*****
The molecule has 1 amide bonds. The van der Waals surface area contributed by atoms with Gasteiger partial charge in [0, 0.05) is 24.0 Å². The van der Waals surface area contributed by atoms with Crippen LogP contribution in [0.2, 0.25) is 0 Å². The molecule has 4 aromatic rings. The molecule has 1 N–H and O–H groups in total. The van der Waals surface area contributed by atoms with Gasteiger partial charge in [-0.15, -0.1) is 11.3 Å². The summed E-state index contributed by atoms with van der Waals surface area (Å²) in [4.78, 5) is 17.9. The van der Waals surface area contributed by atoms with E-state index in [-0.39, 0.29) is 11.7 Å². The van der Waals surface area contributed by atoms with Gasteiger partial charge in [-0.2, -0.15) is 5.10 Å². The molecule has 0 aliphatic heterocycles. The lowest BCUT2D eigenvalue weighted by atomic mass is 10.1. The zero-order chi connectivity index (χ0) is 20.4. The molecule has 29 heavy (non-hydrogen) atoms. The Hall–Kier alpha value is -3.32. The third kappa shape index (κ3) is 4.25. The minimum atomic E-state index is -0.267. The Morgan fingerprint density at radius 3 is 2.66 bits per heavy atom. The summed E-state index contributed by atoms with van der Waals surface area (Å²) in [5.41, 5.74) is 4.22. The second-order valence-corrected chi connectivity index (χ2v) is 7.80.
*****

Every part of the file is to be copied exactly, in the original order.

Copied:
The molecule has 1 amide bonds. The van der Waals surface area contributed by atoms with Gasteiger partial charge in [0, 0.05) is 24.0 Å². The van der Waals surface area contributed by atoms with Crippen LogP contribution in [0.2, 0.25) is 0 Å². The molecule has 4 aromatic rings. The molecule has 1 N–H and O–H groups in total. The van der Waals surface area contributed by atoms with Gasteiger partial charge in [-0.15, -0.1) is 11.3 Å². The summed E-state index contributed by atoms with van der Waals surface area (Å²) in [4.78, 5) is 17.9. The van der Waals surface area contributed by atoms with E-state index in [-0.39, 0.29) is 11.7 Å². The van der Waals surface area contributed by atoms with Gasteiger partial charge in [-0.2, -0.15) is 5.10 Å². The molecule has 0 aliphatic heterocycles. The lowest BCUT2D eigenvalue weighted by atomic mass is 10.1. The zero-order chi connectivity index (χ0) is 20.4. The molecule has 29 heavy (non-hydrogen) atoms. The Hall–Kier alpha value is -3.32. The third kappa shape index (κ3) is 4.25. The minimum atomic E-state index is -0.267. The Morgan fingerprint density at radius 3 is 2.66 bits per heavy atom. The summed E-state index contributed by atoms with van der Waals surface area (Å²) in [5.41, 5.74) is 4.22. The second-order valence-corrected chi connectivity index (χ2v) is 7.80.